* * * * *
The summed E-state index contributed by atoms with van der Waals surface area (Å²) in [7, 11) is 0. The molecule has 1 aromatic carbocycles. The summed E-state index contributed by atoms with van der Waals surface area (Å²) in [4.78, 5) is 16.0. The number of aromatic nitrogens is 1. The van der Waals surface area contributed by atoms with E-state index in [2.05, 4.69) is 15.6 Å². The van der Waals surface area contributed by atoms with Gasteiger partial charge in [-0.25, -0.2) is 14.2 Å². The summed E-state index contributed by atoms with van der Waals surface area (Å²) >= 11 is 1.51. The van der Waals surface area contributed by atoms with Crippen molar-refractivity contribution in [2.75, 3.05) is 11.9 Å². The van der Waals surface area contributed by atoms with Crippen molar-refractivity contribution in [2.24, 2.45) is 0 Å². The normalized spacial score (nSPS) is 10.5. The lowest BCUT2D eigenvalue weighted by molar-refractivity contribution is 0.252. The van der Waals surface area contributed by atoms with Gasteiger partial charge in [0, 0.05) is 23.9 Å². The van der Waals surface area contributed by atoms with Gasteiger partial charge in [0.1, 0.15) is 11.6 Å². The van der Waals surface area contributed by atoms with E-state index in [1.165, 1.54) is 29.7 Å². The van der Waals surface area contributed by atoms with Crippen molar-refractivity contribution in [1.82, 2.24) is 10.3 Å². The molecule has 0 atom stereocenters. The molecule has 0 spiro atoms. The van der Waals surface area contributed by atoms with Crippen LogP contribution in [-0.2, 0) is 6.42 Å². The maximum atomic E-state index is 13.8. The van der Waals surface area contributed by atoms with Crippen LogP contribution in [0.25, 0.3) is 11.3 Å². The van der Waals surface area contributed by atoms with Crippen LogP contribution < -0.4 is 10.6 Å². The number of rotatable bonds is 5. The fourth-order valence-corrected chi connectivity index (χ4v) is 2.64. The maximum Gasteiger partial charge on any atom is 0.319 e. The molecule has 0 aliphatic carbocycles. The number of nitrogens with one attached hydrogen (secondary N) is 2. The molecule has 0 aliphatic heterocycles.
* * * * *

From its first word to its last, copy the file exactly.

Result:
The summed E-state index contributed by atoms with van der Waals surface area (Å²) in [7, 11) is 0. The molecule has 1 aromatic carbocycles. The summed E-state index contributed by atoms with van der Waals surface area (Å²) in [4.78, 5) is 16.0. The number of aromatic nitrogens is 1. The van der Waals surface area contributed by atoms with E-state index in [2.05, 4.69) is 15.6 Å². The van der Waals surface area contributed by atoms with Gasteiger partial charge in [-0.25, -0.2) is 14.2 Å². The summed E-state index contributed by atoms with van der Waals surface area (Å²) >= 11 is 1.51. The van der Waals surface area contributed by atoms with Crippen molar-refractivity contribution in [2.75, 3.05) is 11.9 Å². The van der Waals surface area contributed by atoms with Crippen molar-refractivity contribution in [2.24, 2.45) is 0 Å². The normalized spacial score (nSPS) is 10.5. The lowest BCUT2D eigenvalue weighted by molar-refractivity contribution is 0.252. The van der Waals surface area contributed by atoms with Gasteiger partial charge in [0, 0.05) is 23.9 Å². The van der Waals surface area contributed by atoms with Gasteiger partial charge in [0.1, 0.15) is 11.6 Å². The van der Waals surface area contributed by atoms with E-state index in [1.165, 1.54) is 29.7 Å². The van der Waals surface area contributed by atoms with Crippen molar-refractivity contribution in [1.82, 2.24) is 10.3 Å². The molecule has 0 atom stereocenters. The molecule has 0 spiro atoms. The van der Waals surface area contributed by atoms with Crippen LogP contribution in [-0.2, 0) is 6.42 Å². The maximum atomic E-state index is 13.8. The van der Waals surface area contributed by atoms with Crippen LogP contribution in [0.25, 0.3) is 11.3 Å². The van der Waals surface area contributed by atoms with Crippen LogP contribution < -0.4 is 10.6 Å². The number of rotatable bonds is 5. The fourth-order valence-corrected chi connectivity index (χ4v) is 2.64. The maximum Gasteiger partial charge on any atom is 0.319 e. The molecule has 0 aliphatic carbocycles. The number of nitrogens with one attached hydrogen (secondary N) is 2. The molecule has 0 aliphatic heterocycles.